Caroline: And besides that, he just really ignited my love of music again. It had kind of been muted in some way for many years. And yet as soon as I started listening to him rehearse, I found myself wanting to go out and buy scores for everything that he was rehearsing so I could just sit in the room and hear what he was doing and learn from it. And I hadn’t experienced that kind of hunger for music education in so many years, but he lit this dormant thing inside me. And so yeah, we got on eBay one night after this rehearsal where I kind of had this epiphany that I might want to play again and found a con 60 really beaten up listed for a couple of a hundred bucks. I mean, it looked like it had been rolled over by a truck and then they backed over and rolled over it again. And I said, “That’s my horn.” So I got it. I got a little duct tape on a little place where it probably should have a little bit of work done on it. But it’s so much fun to be playing again. And I just, I didn’t see it coming. But Me2 gave me that gift again.
Christopher: Awesome. And you commented on something there that’s distinctive about Me2/Orchestra which is the atmosphere and the attitude of the musicians and Ronald himself. I wonder if you could tell us a bit about the starting of the orchestra. I mean, obviously now it’s a very established project with multiple orchestras and it’s growing and growing. But if we go back to the early days, you and Ronald had this idea together or he had the idea and you jumped on board immediately, what did it look like to start that orchestra?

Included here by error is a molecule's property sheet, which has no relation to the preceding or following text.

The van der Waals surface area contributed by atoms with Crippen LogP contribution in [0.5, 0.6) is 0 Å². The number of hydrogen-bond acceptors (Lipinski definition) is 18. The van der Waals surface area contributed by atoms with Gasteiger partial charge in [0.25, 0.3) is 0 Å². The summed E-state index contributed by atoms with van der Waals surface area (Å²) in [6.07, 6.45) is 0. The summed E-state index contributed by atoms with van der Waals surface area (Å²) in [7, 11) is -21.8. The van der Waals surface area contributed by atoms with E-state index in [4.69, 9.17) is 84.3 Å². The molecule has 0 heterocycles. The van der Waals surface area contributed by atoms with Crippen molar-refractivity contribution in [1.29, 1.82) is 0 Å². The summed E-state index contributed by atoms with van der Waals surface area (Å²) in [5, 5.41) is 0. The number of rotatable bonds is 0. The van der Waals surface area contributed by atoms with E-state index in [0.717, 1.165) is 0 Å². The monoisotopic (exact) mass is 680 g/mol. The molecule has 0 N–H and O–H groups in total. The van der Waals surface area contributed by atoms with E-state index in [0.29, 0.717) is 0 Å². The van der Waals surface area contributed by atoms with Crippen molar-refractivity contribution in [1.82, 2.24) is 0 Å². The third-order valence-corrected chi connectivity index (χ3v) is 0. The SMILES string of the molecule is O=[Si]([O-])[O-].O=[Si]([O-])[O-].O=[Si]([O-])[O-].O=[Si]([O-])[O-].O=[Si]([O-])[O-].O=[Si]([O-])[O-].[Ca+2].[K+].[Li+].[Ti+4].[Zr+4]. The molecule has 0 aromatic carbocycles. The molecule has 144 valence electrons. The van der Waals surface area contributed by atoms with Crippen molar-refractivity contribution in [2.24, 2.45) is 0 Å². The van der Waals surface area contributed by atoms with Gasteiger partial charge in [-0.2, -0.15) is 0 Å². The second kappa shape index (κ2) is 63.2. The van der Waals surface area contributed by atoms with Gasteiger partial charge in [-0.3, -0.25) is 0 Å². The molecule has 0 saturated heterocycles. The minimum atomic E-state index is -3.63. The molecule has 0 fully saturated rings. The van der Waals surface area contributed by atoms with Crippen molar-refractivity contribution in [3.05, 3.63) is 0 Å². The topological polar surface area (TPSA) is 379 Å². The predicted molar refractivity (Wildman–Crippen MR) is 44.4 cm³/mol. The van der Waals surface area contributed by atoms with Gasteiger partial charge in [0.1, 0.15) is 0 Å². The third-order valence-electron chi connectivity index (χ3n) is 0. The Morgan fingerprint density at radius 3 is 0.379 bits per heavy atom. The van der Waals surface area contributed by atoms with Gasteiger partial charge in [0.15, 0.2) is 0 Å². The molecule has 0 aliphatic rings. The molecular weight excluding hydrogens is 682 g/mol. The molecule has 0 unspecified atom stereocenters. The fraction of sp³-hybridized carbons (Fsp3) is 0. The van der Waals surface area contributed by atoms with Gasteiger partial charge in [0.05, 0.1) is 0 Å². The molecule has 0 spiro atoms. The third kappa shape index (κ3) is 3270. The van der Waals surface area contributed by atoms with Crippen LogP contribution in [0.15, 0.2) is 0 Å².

Caroline: We had very meager beginnings. I think there were probably between eight and 10 musicians at our first rehearsal and it didn’t grow a lot after that for several months. And it really, what we found is that it takes two or three years to have one of these orchestral programs really start to gain momentum. So it’s small in the beginning and for Ronald that was a challenge just in terms of finding music that would make sense for kind of a hodgepodge of different instruments and people of different ability levels. We were-
Christopher: Sorry, forgive the interruption. I wonder, is it a stupid question to ask, but how do you advertise for an orchestra where the defining trait is it’s accessible for people with mental illness? Do you just go out and brazenly say, look, this is what we’re doing. Come along.
Caroline: You just say it. Yeah. I mean we literally in the beginning wrote press releases and did press interviews that said, we’re starting an orchestra for people with and without mental illness and nobody has to tell us what they may or may not be living with. They’re welcome to. But we want everyone to know it’s a safe and stigma free zone. There will be no auditions, there are no fees. We want to remove all the barriers to participation. And then we kind of held our breath and waited to see what that would turn into, who would be interested. And it was so interesting to me from the very beginning that people would write me emails and say, hi, my name is such and such and I’m interested in joining the orchestra. Then they would tell me their diagnosis and in some cases would write like a complete medical history.